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Off the Wire comedy show hosts ‘Top Chef’ finalist

Only in the School of Communication’s Studio C on select Thursday nights can a student host, a UM alumnus and a celebrity chef convene for an old-fashioned “cook-off” on Off the Wire, UM’s late-night comedy show.

A sector of UMTV, Off the Wire calls itself “a social experiment in late-night comedy” and is a hybrid of digital sketches and local guest appearances.

The student-run show taped its 99th episode during Homecoming Week with two special guest appearances: the creator of the show, Spencer Weinkle, and “Top Chef Masters” finalist Lorena Garcia.

Executive producers Sarah Barenberg and Gretchen Schroeder, who have been working on the show since their freshman years, adapted the usual lineup to incorporate the guests. This episode included a cooking segment with Garcia, in which both Weinkle and current Off the Wire host Paul Napoli tasted and felt various foods while blindfolded.

“Lorena has a good personality to have on the show,” Barenberg said. “She actually gave us a new idea for the cooking segment, and we incorporated it.”

According to content producer Rachel Hyman, who books the guests for the show, Garcia is one of the most high-profile appearances Off the Wire has had, and she decided to come free of charge.

“I was making phone calls and looking for bigger names, when I watched Top Chef and saw that Lorena was from Miami,” Hyman said. “I then pitched the idea, and she got back to us. That never really happens.”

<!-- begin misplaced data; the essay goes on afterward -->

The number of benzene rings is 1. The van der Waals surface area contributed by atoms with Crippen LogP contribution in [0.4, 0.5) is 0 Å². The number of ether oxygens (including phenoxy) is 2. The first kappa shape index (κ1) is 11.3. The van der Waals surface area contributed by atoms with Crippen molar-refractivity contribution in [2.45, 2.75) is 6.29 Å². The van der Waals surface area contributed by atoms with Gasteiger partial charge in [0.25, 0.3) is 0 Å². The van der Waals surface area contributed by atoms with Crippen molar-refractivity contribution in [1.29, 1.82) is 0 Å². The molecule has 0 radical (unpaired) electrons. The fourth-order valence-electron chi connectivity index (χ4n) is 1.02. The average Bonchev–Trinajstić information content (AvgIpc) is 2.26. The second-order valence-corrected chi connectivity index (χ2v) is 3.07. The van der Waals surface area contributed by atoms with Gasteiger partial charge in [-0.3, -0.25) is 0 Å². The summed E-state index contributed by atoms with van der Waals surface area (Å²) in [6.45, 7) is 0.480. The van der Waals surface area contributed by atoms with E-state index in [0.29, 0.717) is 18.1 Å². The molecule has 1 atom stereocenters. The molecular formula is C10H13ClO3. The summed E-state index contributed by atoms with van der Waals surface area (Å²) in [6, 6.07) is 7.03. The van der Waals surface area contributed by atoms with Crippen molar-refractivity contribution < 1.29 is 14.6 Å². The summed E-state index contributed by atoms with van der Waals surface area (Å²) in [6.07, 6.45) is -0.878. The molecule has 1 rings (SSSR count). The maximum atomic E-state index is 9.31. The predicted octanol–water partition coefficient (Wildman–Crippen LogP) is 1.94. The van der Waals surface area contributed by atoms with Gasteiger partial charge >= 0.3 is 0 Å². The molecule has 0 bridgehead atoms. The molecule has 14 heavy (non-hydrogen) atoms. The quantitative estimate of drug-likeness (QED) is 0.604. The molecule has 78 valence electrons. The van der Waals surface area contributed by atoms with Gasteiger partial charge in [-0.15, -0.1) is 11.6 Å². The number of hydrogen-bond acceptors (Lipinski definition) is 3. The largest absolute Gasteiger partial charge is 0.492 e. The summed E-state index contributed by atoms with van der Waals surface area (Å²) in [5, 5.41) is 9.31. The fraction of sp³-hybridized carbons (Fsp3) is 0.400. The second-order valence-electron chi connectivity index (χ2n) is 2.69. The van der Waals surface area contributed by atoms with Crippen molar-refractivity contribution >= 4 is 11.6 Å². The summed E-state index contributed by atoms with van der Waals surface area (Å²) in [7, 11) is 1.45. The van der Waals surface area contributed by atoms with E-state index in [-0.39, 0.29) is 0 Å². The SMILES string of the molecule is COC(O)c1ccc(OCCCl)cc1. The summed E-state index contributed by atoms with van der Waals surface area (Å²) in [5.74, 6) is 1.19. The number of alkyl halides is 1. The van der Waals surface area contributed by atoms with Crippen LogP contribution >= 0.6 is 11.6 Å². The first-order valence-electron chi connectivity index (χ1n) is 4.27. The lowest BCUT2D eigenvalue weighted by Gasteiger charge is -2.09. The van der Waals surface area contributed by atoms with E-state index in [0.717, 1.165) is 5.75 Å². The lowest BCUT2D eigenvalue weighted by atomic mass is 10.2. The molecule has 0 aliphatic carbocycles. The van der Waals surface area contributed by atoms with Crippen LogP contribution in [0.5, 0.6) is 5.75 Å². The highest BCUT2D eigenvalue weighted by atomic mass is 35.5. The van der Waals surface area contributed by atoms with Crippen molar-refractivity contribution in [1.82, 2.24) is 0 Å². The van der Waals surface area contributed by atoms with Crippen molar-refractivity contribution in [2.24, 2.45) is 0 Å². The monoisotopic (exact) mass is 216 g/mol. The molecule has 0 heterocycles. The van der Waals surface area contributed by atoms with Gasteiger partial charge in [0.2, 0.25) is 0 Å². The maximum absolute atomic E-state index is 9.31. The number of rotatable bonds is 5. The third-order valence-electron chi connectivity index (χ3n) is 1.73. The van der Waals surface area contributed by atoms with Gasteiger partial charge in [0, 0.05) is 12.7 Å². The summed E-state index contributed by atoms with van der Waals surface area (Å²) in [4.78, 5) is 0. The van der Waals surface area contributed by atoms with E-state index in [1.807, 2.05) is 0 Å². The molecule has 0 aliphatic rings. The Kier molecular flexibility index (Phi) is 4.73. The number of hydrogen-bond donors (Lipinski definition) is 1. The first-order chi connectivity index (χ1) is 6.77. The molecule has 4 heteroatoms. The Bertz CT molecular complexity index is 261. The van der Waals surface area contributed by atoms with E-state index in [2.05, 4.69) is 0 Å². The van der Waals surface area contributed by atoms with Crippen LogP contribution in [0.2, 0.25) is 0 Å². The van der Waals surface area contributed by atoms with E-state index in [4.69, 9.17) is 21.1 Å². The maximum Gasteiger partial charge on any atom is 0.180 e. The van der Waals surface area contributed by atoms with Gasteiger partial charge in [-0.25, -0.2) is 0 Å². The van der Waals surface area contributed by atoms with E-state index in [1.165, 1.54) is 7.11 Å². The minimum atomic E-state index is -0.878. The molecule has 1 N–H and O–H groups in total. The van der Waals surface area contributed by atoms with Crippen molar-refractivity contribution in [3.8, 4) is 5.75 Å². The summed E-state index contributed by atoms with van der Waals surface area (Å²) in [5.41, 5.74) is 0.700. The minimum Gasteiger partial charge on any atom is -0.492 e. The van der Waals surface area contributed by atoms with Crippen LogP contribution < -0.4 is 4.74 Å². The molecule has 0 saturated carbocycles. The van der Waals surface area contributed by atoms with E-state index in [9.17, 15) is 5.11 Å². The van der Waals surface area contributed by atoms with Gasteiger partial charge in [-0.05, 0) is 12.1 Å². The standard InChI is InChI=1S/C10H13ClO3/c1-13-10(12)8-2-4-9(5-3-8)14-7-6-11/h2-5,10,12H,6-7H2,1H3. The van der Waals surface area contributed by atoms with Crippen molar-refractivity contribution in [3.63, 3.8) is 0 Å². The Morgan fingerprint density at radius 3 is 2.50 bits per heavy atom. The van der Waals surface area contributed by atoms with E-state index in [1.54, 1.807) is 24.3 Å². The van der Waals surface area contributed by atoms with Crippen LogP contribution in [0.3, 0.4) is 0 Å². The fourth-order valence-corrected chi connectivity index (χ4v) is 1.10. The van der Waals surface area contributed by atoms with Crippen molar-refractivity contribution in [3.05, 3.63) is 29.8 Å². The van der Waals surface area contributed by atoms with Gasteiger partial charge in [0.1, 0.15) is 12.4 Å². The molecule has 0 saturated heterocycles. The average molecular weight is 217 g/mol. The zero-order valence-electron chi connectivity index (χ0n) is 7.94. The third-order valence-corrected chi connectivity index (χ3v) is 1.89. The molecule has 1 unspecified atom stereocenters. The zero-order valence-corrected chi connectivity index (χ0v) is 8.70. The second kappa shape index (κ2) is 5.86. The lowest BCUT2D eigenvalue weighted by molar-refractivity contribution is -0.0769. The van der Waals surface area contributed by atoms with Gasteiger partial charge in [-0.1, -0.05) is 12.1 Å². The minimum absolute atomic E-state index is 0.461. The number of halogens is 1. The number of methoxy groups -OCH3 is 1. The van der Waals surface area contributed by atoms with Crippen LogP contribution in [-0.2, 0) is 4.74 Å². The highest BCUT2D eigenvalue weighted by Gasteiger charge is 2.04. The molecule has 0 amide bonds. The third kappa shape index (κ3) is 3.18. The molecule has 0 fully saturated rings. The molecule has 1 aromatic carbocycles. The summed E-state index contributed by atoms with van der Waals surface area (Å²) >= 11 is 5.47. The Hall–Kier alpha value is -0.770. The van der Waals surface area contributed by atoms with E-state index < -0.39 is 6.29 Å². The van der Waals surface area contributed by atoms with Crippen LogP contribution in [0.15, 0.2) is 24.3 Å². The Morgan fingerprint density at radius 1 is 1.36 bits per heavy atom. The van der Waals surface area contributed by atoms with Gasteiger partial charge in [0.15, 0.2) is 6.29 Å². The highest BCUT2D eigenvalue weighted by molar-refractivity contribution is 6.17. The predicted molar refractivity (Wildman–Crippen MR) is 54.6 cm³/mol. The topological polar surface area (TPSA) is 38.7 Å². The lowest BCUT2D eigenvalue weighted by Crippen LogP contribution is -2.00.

Garcia is a renowned Venezuelan chef who has her flagship traveler’s restaurant in Miami and a second in Atlanta. She also appeared as a guest chef on the season finale of Bravo’s “Top Chef All-Stars” and competed in season four’s “Top Chef Masters.”

Garcia was excited to be on Off the Wire to share her experiences and participate in the cook-off.

“It is fantastic to be on the show,” she said. “Every time I can support and be a part of the new generation’s goals is great.”

Sophomore Michael Rodriguez, who sat in the audience for three show tapings last year, could not believe Garcia was on the show.

“It is one of the best episodes,” he said. “The cooking show with Lorena was definitely the best part.”

Before confusing rosemary with cumin and chicken with salmon, Napoli and Weinkle performed a routine where the two repeated phrases at the same time, trying to overstep each other as the Off the Wire host.

As Off the Wire’s latest host, Napoli continues the legacy that Weinkle began in 2003 when he created the show as a freshman.

“I never thought of 100 episodes,” Weinkle said. “I thought of how to do episode one.”

Weinkle praised the efforts of the show’s current group. He said he was impressed by the students’ dedication.

“They eat, live and breathe it every day,” Weinkle said. “The people you’re seeing today have incredible skill and will become the national stars for tomorrow.”

These national stars-in-training include writers, producers and directors that meet during the weeks that the show is not being taped. They plan content, create jokes and organize rehearsals. Megan Rico, a head writer, said that collaboration is what helps generate jokes and ideas.

Rico said she hopes to work with the rest of the Off the Wire team to promote the show to attract more students to attend the show.

“It would be nice to pack the studio once in a while,” she said. “If they come once, we’re pretty sure they’ll come back and see it.”

October 21, 2012

Reporters

Alexander Gonzalez

Assistant Editor


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